Thursday, July 30, 2009

Looking at the Somali pirate business model

With summer slowing me down, I've been running late in posting some recent news and links of note. Some may have seen Wired Magazine's "Cutthroat Capitalism: the Game", which can be played by clicking here. After you finish trying your hand at it, check out two recent pieces by Scott Carney at that I highly recommend:

There's an interview he did with a Somali pirate in Eyl, the uncut version of which can be seen here. Ignore the pap about the Somalis being defenders of the coast - "protectors" in this pirate's mind - and note, instead, the degree of pre-incident intelligence being alluded to and the logistical organization being used in their operations. According to this unnamed pirate, the requirement of a single man being the first to board, in order to throw down a rope or ladder for the rest of the boarding team, reveals a potential weakness in their attack strategy. Those few moments when the first man is aboard are crucial for the attackers, and the defenders. And as for the issue of arming mariners, there's a somewhat chilling comment from the pirate Carney spoke to: "The key to our success is that we are willing to die, and the crews are not."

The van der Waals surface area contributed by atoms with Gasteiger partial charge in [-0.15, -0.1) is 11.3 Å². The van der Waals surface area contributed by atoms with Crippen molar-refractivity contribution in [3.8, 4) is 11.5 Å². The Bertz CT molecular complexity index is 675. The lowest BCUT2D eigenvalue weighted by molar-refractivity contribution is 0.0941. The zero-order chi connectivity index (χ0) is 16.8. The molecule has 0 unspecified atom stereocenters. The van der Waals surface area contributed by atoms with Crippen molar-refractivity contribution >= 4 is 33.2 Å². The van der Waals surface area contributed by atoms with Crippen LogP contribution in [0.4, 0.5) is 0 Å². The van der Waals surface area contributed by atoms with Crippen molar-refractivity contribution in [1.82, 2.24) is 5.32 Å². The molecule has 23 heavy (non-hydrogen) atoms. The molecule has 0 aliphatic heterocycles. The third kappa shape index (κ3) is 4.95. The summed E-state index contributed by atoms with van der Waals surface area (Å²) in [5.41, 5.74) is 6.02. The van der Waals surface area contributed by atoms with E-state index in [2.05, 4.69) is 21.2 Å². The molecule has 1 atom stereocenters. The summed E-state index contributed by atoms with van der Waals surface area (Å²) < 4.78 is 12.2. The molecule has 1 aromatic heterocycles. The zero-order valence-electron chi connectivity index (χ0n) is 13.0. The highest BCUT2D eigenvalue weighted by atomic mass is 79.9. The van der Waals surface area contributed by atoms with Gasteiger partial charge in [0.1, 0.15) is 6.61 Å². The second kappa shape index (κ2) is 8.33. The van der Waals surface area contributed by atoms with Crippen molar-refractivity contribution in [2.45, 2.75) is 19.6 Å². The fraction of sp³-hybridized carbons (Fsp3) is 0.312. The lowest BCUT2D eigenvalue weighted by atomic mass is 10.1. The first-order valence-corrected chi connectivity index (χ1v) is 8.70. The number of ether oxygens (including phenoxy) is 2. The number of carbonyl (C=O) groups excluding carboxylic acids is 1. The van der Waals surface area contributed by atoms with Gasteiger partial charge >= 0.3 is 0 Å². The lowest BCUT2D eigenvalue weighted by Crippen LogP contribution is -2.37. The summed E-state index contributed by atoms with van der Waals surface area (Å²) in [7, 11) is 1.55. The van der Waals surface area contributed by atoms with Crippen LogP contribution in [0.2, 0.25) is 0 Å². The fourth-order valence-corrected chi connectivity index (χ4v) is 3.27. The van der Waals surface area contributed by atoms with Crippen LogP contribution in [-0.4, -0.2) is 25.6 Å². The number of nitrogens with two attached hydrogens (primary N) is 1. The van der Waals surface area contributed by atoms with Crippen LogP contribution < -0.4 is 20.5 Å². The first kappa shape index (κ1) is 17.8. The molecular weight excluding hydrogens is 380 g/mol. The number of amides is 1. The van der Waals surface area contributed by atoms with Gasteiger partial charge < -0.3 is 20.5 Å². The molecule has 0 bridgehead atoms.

Carney also wrote a much larger piece two weeks back (see it here) that puts forth a number of formulae to analyse the economics of the Somali pirate business model. To do this, he looks at the case of the Stolt Valor, seized by Somali pirates last September and released after 62 days and the payment of a $2.5 million ransom. From speaking with various individuals involved and other observers, Carney has come up with a series of tables, such as "Shipper's Math: Why Sail Through Somali Waters?", or "Pirate's Math: When To Attack". He also looks at the weaponry available to attackers and defenders, who profits, what the risk levels are to overall shipping and other details, all presented in a manner that is graphically illuminating.

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